Now we just plug these in the $\epsilon_z$ equation. There's a lot to simplify here, so I'll show each of the steps.

$$\begin{align} \epsilon_z &= -\dfrac{\nu_s}{E_s}\left(\dfrac{E_s\sigma_{x,b}}{E_b}\cdot\dfrac{1 + \nu_s\nu_b}{1-\nu_s^2} + \dfrac{E_s\sigma_{x,b}}{E_b}\left(\nu_b + \nu_s\dfrac{1 + \nu_s\nu_b}{1-\nu_s^2}\right)\right) \\ \epsilon_z &= -\nu_s\left(\dfrac{\sigma_{x,b}}{E_b}\cdot\dfrac{1 + \nu_s\nu_b}{1-\nu_s^2} + \dfrac{\sigma_{x,b}}{E_b}\left(\nu_b + \nu_s\dfrac{1 + \nu_s\nu_b}{1-\nu_s^2}\right)\right) \\ \epsilon_z &= -\dfrac{\nu_s\sigma_{x,b}}{E_b}\left(\dfrac{1 + \nu_s\nu_b}{1-\nu_s^2} + \nu_b + \nu_s\dfrac{1 + \nu_s\nu_b}{1-\nu_s^2}\right) \\ \epsilon_z &= -\dfrac{\nu_s\sigma_{x,b}}{E_b}\left(\dfrac{1 + \nu_s\nu_b}{1-\nu_s^2}(1+\nu_s) + \nu_b\right) \\ \epsilon_z &= -\dfrac{\nu_s\sigma_{x,b}}{E_b}\left(\dfrac{1 + \nu_s\nu_b}{1-\nu_s} + \nu_b\right) \\ \epsilon_z &= -\dfrac{\nu_s\sigma_{x,b}}{E_b}\left(\dfrac{1 + \nu_s\nu_b}{1-\nu_s} + \dfrac{(1-\nu_s)\nu_b}{1-\nu_s}\right) \\ \epsilon_z &= -\dfrac{\nu_s\sigma_{x,b}}{E_b}\left(\dfrac{1 + \nu_s\nu_b + \nu_b-\nu_s\nu_b}{1-\nu_s}\right) \\ \epsilon_z &= -\dfrac{\nu_s\sigma_{x,b}}{E_b}\cdot\dfrac{1 + \nu_b}{1-\nu_s} \\ \end{align}$$

This is almost identical to the equation you've given from the literature, with the exception that my equation has $1 + \nu_b$, while the literature has $1 - \nu_b$. I can't figure out where I went wrong (or if you wrote it wrong), but this is so close that I believe it should demonstrate where the literature got this equation from.

  • $\begingroup$ Wow, thanks a lot! The deformation equation for $\epsilon_z$ has a typo - it says $\epsilon_x$. I am still working through the rest of it. I checked the literature again and I copied it correctly (DOI 10.1016/0040-6090(74)90001-7, eq. 18) $\endgroup$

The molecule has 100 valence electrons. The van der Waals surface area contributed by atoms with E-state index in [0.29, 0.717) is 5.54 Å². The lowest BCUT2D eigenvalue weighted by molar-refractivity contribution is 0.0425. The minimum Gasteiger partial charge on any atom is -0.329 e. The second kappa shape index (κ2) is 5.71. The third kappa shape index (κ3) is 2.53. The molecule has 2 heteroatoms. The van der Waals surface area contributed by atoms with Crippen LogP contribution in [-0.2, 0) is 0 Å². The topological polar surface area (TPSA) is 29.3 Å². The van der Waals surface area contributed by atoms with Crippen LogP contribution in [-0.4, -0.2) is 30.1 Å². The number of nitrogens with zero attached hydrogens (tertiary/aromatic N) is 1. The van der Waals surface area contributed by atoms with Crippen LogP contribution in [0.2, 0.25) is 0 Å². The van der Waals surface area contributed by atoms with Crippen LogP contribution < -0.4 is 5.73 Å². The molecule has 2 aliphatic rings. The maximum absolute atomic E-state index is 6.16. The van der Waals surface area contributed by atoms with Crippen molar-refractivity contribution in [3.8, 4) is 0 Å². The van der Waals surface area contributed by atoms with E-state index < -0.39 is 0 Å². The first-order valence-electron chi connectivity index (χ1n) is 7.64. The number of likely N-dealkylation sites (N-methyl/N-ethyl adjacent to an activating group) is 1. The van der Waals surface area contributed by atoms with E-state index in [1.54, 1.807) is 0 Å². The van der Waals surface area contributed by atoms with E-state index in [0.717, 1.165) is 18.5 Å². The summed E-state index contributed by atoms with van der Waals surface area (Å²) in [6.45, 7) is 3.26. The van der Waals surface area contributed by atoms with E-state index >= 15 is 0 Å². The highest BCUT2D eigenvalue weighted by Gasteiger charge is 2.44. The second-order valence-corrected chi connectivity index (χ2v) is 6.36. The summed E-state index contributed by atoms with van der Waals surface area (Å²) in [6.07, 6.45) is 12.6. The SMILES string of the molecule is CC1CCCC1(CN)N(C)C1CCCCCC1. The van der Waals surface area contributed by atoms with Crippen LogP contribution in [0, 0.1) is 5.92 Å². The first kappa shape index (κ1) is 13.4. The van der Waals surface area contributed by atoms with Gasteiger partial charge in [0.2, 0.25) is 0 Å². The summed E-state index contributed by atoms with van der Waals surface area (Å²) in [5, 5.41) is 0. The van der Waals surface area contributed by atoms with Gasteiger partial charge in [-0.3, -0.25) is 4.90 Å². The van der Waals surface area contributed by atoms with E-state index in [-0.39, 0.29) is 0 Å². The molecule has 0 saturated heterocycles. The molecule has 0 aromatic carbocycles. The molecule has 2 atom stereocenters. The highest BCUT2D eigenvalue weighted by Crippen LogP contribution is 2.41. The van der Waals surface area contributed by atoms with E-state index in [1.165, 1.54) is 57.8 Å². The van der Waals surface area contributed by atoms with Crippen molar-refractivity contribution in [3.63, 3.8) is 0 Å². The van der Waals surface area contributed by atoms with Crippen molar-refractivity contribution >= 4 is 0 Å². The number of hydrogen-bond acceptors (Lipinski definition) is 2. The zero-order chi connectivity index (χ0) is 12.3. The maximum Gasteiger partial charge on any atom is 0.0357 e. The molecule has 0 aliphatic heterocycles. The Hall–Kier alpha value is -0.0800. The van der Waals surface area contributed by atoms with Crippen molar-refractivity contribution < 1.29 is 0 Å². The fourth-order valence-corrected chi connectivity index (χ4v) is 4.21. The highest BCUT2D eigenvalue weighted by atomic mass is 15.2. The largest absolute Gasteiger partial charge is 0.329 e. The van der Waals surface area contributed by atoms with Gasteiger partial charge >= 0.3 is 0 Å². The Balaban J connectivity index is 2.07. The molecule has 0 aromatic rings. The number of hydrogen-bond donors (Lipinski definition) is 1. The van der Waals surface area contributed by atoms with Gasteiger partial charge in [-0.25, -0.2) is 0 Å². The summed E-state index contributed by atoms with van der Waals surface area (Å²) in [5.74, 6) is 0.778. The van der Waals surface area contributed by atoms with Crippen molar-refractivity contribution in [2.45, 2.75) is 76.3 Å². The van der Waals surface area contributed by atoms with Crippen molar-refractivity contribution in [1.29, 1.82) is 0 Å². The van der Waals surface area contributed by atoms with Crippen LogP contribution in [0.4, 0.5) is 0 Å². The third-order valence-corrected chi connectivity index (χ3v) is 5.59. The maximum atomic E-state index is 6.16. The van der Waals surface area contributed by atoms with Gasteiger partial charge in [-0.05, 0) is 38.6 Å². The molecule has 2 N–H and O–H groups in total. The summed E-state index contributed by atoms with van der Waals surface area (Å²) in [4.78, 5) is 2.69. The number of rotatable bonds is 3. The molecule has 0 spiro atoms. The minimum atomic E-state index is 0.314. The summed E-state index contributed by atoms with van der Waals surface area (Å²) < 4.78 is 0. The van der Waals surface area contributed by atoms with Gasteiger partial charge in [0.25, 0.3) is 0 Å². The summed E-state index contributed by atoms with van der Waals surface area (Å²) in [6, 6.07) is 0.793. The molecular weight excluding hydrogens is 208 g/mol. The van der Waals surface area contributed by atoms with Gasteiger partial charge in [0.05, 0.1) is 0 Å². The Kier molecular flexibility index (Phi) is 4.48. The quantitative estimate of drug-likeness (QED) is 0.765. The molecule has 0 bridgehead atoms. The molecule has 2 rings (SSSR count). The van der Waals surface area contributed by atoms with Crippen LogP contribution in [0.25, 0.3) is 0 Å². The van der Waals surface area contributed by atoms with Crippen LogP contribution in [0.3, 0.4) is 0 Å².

– JLo
    Feb 1, 2017 at 15:02
  • $\begingroup$ Hacked it in Matlab and it gives exactly your solution. So it seems like my literature is wrong or uses a different sign convention or I misunderstood? I will try to figure out. $\endgroup$
    – JLo
    Feb 1, 2017 at 15:28
  • $\begingroup$ Just occurred to me that it might be because I defined $\epsilon_{y,b} = \dfrac{\nu\sigma}{E}$, but I think it should be negative (compression). I can't redo the math to see if that's it right now, will try later (or you can try on Matlab). $\endgroup$
    – Wasabi
    Feb 1, 2017 at 15:43
  • $\begingroup$ Good point! Checked Matlab and it gives $-\dfrac{1-\nu_b}{1-\nu_s}$ (omitting the other fraction). And it is consistent with literature because I found my error. Will edit the question to reflect the sign. It is also plausible because the term will always give a negative $\epsilon_z$. So I am pretty sure this is now the correct answer. $\endgroup$
    – JLo
    Feb 1, 2017 at 16:35